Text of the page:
There was a distinct euphoria in the air, to be sure, but it was tempered by the “um, seriously?” feeling of being around wackadoodles. Scott and I were coming to terms with how we were officially wackadoodle, too.
There was the chatterbox, big-boned elderly gal who wouldn’t shut her yap about her 13 kids and 67 grandkids (and not from Utah, by the way); there was the giddy foursome from North Dakota who looked about 14 but who were all inexplicably married to each other. There was also the attractive swarm of frat boys, many of whom make it far because the show’s gay producers are hoping to get in their pants. Allegedly.
Also piping up were Duane and Dawn from Oklahoma (all names changed), a sweet, middle-aged couple who were out in Los Angeles on vacation. Dawn looked every bit the part of the perky Southwest flight attendant, with perfect hair, nails, complexion and shoes. I really liked her shoes. As amiable as they were, it was still way too early to share small talk and trade recipes. They mostly picked on Scott since he was the expert Pricer among the two of us, having gone through the process once before. I kept facing forward, occasionally leaning out into the street to examine the other suckers on line. The new threesome chatted next to me and I listened to Scott respond in a kind and even voice. I didn’t have it in me.
In all, the waiting would take more than eight hours, with lots of stop and go, sitting and standing, and moving from one area to another. Slowly but surely, my morning frostiness began to thaw, and the small talk with fellow audience members led to some interesting revelations. Dawn, the Oklahoma flight attendant, is a breast cancer survivor, in complete remission for more than two years. They fought it together, she and Duane did—that much was clear, given the furrow of concern on his face while explaining her shiny pink-lapel ribbon.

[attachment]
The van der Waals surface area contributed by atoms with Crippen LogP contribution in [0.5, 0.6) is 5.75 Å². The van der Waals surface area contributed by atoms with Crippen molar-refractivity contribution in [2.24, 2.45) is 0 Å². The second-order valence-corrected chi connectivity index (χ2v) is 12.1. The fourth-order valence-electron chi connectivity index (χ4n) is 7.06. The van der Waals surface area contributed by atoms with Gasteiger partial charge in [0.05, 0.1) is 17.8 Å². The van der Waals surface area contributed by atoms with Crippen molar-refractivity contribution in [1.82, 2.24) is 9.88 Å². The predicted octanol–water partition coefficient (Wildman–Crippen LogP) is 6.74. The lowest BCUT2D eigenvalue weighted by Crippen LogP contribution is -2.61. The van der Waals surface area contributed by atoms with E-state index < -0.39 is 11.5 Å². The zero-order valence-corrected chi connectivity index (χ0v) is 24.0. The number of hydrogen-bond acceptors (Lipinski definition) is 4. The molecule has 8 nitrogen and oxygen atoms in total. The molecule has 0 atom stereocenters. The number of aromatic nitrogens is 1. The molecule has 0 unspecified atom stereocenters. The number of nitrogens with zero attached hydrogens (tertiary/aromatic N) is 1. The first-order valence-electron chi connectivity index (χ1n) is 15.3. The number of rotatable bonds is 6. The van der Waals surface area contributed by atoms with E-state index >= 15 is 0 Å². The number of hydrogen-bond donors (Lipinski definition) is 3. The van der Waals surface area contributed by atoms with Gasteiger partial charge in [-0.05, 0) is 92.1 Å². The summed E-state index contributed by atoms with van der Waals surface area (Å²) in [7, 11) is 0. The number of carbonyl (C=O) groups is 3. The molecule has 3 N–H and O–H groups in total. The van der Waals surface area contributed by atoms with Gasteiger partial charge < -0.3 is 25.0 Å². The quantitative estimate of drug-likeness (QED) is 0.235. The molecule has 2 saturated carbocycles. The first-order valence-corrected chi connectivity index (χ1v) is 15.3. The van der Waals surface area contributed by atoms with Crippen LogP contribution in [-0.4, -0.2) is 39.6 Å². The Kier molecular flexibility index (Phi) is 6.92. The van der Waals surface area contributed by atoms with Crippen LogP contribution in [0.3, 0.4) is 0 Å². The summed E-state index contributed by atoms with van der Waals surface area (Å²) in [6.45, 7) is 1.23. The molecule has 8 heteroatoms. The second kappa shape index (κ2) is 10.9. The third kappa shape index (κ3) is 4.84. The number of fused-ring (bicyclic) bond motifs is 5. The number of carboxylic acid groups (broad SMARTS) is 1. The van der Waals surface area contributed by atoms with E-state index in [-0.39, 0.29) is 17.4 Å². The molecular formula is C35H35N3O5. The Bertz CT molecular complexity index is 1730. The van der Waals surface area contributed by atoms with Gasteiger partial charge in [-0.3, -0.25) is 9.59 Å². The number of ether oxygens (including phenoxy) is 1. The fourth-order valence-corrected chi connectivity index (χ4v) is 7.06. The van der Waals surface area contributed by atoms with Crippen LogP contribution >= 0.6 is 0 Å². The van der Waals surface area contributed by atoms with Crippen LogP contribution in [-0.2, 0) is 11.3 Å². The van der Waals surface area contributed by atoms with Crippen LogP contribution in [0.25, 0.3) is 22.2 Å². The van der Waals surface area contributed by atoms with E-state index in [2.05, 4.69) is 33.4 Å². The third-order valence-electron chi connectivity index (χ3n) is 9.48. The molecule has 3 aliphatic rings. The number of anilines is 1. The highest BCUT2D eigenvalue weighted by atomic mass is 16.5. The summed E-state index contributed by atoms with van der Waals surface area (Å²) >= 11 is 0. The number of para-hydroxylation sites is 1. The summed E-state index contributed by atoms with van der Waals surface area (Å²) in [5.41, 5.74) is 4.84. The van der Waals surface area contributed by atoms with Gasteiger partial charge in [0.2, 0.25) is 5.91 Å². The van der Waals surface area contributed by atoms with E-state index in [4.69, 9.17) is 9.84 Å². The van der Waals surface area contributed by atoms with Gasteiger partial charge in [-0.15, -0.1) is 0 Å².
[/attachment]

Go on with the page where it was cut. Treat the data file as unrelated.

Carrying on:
I fell for the crazies around me, even rooted for them, because they wore their rough edges on their sleeves in the same way I do—in the way we all do in our own way.
Then there was Stuart, who wore jeans, cowboy boots and a frighteningly electric-orange shirt that read on the back in bold letters, “I’ve been married to the same woman for more than 50 years.” On the shirt’s front: “And I’ve been competing with Bob for 30 years.” While his wife’s longing for Bob could be awkward for Stuart, they created the show’s most touching, off-camera scene, where Stuart and his wife awarded Bob with a plaque from their small town in Texas, signed by the mayor, that showed appreciation for Bob’s work on the show.